Kearns provided SA and PR with home care services throughout 2019 and 2020, according to court documents. During this time, Kearns did not provide SA or PR with detailed billing for her home care services. Instead, Kearns verbally told SA on a weekly basis how much money Kearns claimed she was owed for services rendered, and SA wrote checks for those amounts from PR’s bank accounts. In the course of this scheme, Kearns defrauded older victims in a variety of ways, including overcharging them for services that were overpriced or never provided; double billing them for other services, such as cleaning and moving, that were either not provided or were provided by caregivers during billings already billed; and by billing at a higher rate than what Kearns and the victims agreed to.

From December 2018 to April 2020, Kearns ordered SA to pay and received $1,465,546.99 for home health care and other services allegedly provided by Kearns to the victims, according to court documents. The actual fair market value of services rendered by Kearns to victims was $376,992. Thus Kearns overpriced SA and PR by $1,088,554.99 for services that were never delivered.

Kearns used the money she swindled from the victims to buy cars and ATVs, to buy luxury retail items, and to pay for hotel stays and vacation rentals.

According to court records, when Kearns learned she was under investigation by the FBI and IRS, she made a number of false statements to federal agents related to her commercial activities. For example, Kearns lied about issuing IRS Form 1099 to her employees, lied about purchases she made with victims’ money, and lied about extra income she received from another client. Additionally, after Kearns received a grand jury subpoena requiring her to provide certain business records, Kearns fabricated such records and issued false invoices based on amounts she believed she received from SA and PR instead of provide invoices for actual services rendered.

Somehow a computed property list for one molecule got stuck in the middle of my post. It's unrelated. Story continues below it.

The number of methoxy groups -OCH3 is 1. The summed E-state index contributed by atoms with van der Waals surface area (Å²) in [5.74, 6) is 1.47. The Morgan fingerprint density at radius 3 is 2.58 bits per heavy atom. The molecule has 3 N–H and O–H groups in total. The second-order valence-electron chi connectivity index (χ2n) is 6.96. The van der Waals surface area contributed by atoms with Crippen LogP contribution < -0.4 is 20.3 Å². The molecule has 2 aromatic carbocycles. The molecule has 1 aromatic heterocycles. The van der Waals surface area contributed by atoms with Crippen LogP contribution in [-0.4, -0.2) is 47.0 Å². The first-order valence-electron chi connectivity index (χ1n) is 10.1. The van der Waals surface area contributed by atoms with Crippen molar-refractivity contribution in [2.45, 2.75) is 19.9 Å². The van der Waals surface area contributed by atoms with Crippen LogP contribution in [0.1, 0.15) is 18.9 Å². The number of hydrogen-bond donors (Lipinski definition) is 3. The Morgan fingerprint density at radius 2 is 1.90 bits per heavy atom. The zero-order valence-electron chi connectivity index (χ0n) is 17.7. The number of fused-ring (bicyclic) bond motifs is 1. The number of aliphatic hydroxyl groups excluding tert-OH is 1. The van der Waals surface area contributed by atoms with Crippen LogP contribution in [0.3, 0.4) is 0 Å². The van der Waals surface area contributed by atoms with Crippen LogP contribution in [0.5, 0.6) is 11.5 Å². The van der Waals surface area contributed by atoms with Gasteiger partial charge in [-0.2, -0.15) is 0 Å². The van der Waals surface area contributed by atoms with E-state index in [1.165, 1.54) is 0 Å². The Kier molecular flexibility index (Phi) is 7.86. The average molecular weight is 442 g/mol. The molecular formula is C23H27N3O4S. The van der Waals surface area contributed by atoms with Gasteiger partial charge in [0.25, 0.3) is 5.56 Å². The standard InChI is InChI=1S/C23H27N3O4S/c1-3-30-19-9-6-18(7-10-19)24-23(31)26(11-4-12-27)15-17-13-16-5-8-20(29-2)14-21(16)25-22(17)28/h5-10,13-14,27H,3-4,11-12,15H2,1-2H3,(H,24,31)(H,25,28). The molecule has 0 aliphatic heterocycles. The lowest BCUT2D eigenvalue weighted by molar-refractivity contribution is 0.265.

On February 9, 2022, Kearns pleaded guilty to wire fraud and money laundering. She is currently out on bail and will be ordered to report to the Federal Bureau of Prisons upon federal agency appointment.

In making a statement today, US Attorney King thanked the FBI and IRS-CI for their investigation into this case. The US Attorney’s Office in Asheville led the prosecution.

If you or someone you know who is 60 or older has been the victim of financial fraud, help is always available at the National Senior Fraud Helpline: 1-833-FRAUD-11 (1-833-372-8311 ). This United States Department of Justice hotline, operated by the Office of Victims of Crime, has experienced professionals who provide personalized support to callers by assessing a victim’s needs and determining appropriate next steps. Case managers will identify appropriate reporting agencies, provide information to callers to assist them in reporting, connect callers directly with the appropriate agencies, and provide resources and referrals on a case-by-case basis. Reporting is the first step. Reporting can help authorities identify those who commit fraud, and reporting certain financial losses from fraud as soon as possible can increase the likelihood of recovering damages. The hotline is open from 10:00 am to 6:00 pm EST, Monday through Friday. English, Spanish and other languages ​​are available.